As word leaked last week that the Walt Disney Co. is buying land around its Anaheim amusement park, industry analysts and consultants were speculating what the new Disneyland might look like.
Some expect the new undertaking to be similar to projects the company has already undertaken elsewhere--such as an Epcot Center, studio tour or Pleasure Island entertainment center. But others say that the Disney magic as an innovator still lives and that it could produce something new and unexpected.
Disney itself has remained largely silent and has sworn Anaheim officials, consultants and nearby property owners to secrecy. In a terse statement Tuesday, Disney said only that its project will “serve as a catalyst for the revitalization” of the Disneyland area.
The company said the nature and extent of the project will soon be made clear. What’s already clear is that the company has been buying up property near Disneyland. And sources say the firm plans two new theme parks and several hotels.
Disney gave the first hint of its project, which one source termed a “massive undertaking,” in January, 1990. The company then said it would spend more than $1 billion to build a new amusement park in either Anaheim or Long Beach. It also said it would refurbish 35-year-old Disneyland, rebuilding Tomorrowland and adding several new theme areas within the park, including a studio-tour-like attraction called Hollywoodland.
Indeed, the plans for Disneyland may amount only to a major expansion of the existing park. The park will be reinvigorated with a series of major rides, new “lands” and other attractions. But these lands or attractions could become separate parks--each with its own admission gate, analysts say.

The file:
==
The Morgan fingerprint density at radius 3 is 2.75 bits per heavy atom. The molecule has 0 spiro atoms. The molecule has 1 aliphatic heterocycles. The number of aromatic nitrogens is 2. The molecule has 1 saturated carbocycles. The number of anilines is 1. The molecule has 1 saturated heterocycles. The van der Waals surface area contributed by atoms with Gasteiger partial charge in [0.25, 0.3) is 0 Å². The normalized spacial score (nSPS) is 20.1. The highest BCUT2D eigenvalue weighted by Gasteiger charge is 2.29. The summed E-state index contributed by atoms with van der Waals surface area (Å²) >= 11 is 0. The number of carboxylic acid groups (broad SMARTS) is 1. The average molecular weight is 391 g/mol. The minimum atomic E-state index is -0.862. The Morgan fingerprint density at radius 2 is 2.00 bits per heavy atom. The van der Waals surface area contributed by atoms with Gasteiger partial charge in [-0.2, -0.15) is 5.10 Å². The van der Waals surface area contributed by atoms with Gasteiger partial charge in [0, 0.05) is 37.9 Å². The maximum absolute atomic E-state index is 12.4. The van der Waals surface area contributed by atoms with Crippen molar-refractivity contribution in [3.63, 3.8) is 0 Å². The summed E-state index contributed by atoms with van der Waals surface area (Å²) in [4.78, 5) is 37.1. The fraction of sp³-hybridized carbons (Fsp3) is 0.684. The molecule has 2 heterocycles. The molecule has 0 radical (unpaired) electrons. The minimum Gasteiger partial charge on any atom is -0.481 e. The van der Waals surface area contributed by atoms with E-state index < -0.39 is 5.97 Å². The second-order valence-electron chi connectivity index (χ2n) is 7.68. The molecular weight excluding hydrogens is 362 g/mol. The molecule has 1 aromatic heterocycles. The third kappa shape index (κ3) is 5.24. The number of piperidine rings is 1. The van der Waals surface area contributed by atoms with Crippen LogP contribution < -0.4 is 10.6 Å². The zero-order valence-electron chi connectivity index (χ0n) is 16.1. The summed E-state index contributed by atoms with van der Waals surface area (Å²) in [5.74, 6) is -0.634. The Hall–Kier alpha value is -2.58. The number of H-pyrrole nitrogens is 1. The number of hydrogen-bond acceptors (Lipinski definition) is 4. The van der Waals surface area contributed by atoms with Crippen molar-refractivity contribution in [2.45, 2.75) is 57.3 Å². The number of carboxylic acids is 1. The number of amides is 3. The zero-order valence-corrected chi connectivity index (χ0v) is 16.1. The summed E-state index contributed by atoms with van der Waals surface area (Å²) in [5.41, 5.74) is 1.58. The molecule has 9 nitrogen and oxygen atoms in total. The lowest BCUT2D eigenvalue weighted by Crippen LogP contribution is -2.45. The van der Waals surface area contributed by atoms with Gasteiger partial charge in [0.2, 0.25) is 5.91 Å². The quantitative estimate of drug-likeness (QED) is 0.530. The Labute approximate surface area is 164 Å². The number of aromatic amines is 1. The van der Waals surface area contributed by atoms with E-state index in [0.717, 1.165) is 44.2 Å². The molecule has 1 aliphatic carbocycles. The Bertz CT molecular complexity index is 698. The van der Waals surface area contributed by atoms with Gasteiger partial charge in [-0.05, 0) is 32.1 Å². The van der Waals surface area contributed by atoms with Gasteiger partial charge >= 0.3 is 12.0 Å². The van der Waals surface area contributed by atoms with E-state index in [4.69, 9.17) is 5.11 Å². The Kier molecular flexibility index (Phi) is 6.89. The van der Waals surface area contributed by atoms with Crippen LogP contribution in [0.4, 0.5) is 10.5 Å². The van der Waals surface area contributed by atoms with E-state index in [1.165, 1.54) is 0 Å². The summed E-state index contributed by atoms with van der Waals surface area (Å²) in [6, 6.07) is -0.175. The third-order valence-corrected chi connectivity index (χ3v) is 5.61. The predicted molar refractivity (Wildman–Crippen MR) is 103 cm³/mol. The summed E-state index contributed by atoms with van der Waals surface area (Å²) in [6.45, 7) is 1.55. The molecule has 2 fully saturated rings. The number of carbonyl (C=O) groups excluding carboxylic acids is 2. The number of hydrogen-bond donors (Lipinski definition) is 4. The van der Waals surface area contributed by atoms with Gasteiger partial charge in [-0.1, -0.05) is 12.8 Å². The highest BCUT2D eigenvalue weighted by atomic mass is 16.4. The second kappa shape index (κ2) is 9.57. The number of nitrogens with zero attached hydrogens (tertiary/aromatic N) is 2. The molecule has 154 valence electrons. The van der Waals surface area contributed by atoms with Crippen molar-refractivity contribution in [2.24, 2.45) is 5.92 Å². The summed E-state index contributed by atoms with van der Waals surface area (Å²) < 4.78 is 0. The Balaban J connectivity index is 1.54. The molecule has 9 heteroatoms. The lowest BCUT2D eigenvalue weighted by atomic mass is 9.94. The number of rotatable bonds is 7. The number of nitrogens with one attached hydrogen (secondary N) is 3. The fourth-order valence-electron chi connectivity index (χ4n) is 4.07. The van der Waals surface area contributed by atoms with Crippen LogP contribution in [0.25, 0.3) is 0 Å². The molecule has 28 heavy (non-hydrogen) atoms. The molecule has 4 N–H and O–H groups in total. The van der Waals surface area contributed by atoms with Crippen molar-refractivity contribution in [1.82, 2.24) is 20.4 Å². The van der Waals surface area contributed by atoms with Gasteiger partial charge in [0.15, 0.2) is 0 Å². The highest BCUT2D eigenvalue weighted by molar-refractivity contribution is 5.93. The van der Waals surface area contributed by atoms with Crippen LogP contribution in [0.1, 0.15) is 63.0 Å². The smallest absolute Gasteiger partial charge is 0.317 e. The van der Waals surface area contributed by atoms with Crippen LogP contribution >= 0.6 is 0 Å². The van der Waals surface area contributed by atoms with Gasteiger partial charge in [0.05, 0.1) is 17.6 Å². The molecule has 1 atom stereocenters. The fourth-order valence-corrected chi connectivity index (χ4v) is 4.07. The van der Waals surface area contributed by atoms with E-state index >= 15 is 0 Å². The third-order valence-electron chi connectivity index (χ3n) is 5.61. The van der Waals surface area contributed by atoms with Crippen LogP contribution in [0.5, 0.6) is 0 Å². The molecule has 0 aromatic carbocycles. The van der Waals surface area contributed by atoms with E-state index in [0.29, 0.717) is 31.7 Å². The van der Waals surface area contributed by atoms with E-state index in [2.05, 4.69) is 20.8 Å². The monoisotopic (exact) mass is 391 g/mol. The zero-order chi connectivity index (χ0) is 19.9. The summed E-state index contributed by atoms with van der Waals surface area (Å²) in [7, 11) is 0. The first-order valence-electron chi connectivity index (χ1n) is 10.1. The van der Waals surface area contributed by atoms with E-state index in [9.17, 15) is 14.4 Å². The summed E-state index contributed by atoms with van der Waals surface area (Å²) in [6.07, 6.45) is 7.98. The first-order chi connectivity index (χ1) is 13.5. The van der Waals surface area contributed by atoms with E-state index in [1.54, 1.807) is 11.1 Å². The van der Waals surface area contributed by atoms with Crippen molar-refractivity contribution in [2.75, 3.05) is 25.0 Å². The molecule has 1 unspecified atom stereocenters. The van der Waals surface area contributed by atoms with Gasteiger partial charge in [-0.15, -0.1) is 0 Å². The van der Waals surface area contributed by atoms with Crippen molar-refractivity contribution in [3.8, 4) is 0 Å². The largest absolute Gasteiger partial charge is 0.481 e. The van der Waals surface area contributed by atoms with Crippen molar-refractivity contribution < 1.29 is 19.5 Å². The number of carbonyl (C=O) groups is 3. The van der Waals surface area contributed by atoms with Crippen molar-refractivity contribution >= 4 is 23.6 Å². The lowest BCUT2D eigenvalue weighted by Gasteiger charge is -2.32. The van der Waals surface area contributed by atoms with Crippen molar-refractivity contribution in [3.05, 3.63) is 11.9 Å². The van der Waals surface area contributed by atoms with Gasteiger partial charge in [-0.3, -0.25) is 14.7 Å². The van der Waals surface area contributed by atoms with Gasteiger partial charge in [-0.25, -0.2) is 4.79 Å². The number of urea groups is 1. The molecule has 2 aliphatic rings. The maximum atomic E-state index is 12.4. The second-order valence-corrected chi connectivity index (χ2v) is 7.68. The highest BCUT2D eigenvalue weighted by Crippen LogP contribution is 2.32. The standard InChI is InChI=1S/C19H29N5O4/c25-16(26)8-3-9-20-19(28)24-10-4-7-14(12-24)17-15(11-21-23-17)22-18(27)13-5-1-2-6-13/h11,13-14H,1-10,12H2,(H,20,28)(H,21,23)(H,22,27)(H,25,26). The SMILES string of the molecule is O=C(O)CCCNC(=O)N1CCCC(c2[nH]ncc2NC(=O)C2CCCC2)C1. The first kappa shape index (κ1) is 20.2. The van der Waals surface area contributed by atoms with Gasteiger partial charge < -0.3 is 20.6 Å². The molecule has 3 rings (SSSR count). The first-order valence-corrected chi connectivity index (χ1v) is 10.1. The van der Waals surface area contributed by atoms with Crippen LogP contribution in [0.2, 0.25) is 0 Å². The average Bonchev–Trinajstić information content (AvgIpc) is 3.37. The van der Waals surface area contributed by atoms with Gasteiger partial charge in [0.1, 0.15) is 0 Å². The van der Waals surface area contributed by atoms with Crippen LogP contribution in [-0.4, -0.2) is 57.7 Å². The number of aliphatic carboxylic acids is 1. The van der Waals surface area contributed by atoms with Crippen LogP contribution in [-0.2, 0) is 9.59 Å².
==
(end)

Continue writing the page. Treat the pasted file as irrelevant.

Still, most industry observers are betting that Disney will propose a new world’s fair-style Epcot Center, similar to the one at Walt Disney World in Florida. In fact, a Disney planner said last year that the firm was planning an Epcot clone for Disneyland.
But there is another school of thought that expects a studio tour similar to the Disney MGM Studios in Orlando. Such an attraction, in the heartland of the movie industry, would be a challenge to Universal Studios near Hollywood.
Then there are those who expect an entirely new concept or combination of various new and old attractions. Sources said last week that Disney will propose not one but two new theme parks.
No matter what is eventually built, there is a feeling among some analysts that Disney’s investment in Anaheim will be a hit.
“The secret of Disney’s success is that it is Disney,” said Tom Powell, editor of Amusement Business Magazine in Nashville, Tenn. “I think anything Disney does will be successful.”
Under Chairman Michael Eisner, the Walt Disney Co. has been one of the most profitable and growth-oriented companies of the last decade. The company derives nearly a third more revenue from its theme parks than from the next-closest division, motion pictures. The company’s net income in the fiscal year ended Sept. 30 was $824 million.
Now flush with cash, Disney has begun to shop for more land near Disneyland.
It was disclosed last week that Disney has bought a 23-acre abandoned trailer park cater-corner from Disneyland, is negotiating for 58 adjoining acres of farmland and has quietly obtained some land leases from some of the older motels that border the park.
The present Disneyland parking lot is the most probable locale for a new theme park, said John Robinett, a principal with Economics Research Associates in Los Angeles, a theme park consulting firm. From a technical standpoint, side-by-side parks could share the same backstage and support areas, Robinett said.
From a business standpoint, directly linked parks could amount to the closest approximation to Disney’s highly successful formula in Florida. There guests stay for up to a week--perhaps never leaving Disney property--spending money in company-owned parks, hotels, restaurants, golf courses and shops.
Margo L. Vignola, an analyst with the Salomon Brothers investment firm in New York, said the company is probably more inclined to replicate its Florida parks in Southern California rather than experiment with new concepts.